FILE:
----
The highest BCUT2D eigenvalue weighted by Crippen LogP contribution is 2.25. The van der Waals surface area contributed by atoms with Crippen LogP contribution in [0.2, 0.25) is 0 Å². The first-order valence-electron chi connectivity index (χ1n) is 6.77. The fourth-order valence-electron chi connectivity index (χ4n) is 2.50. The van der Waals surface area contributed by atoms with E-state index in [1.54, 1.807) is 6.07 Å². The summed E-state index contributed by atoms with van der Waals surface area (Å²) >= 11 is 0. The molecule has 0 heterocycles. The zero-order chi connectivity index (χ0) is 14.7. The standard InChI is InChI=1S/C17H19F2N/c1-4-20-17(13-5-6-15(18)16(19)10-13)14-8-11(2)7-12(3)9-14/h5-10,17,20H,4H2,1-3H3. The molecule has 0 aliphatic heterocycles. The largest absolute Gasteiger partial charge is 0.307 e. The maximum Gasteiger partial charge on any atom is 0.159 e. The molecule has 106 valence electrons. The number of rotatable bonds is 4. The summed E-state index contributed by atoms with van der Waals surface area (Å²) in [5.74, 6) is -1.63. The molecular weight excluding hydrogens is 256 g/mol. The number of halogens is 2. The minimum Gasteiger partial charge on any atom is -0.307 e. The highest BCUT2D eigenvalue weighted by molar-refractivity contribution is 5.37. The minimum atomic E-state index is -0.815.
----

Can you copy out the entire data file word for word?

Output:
The highest BCUT2D eigenvalue weighted by Crippen LogP contribution is 2.25. The van der Waals surface area contributed by atoms with Crippen LogP contribution in [0.2, 0.25) is 0 Å². The first-order valence-electron chi connectivity index (χ1n) is 6.77. The fourth-order valence-electron chi connectivity index (χ4n) is 2.50. The van der Waals surface area contributed by atoms with E-state index in [1.54, 1.807) is 6.07 Å². The summed E-state index contributed by atoms with van der Waals surface area (Å²) >= 11 is 0. The molecule has 0 heterocycles. The zero-order chi connectivity index (χ0) is 14.7. The standard InChI is InChI=1S/C17H19F2N/c1-4-20-17(13-5-6-15(18)16(19)10-13)14-8-11(2)7-12(3)9-14/h5-10,17,20H,4H2,1-3H3. The molecule has 0 aliphatic heterocycles. The largest absolute Gasteiger partial charge is 0.307 e. The maximum Gasteiger partial charge on any atom is 0.159 e. The molecule has 106 valence electrons. The number of rotatable bonds is 4. The summed E-state index contributed by atoms with van der Waals surface area (Å²) in [5.74, 6) is -1.63. The molecular weight excluding hydrogens is 256 g/mol. The number of halogens is 2. The minimum Gasteiger partial charge on any atom is -0.307 e. The highest BCUT2D eigenvalue weighted by molar-refractivity contribution is 5.37. The minimum atomic E-state index is -0.815.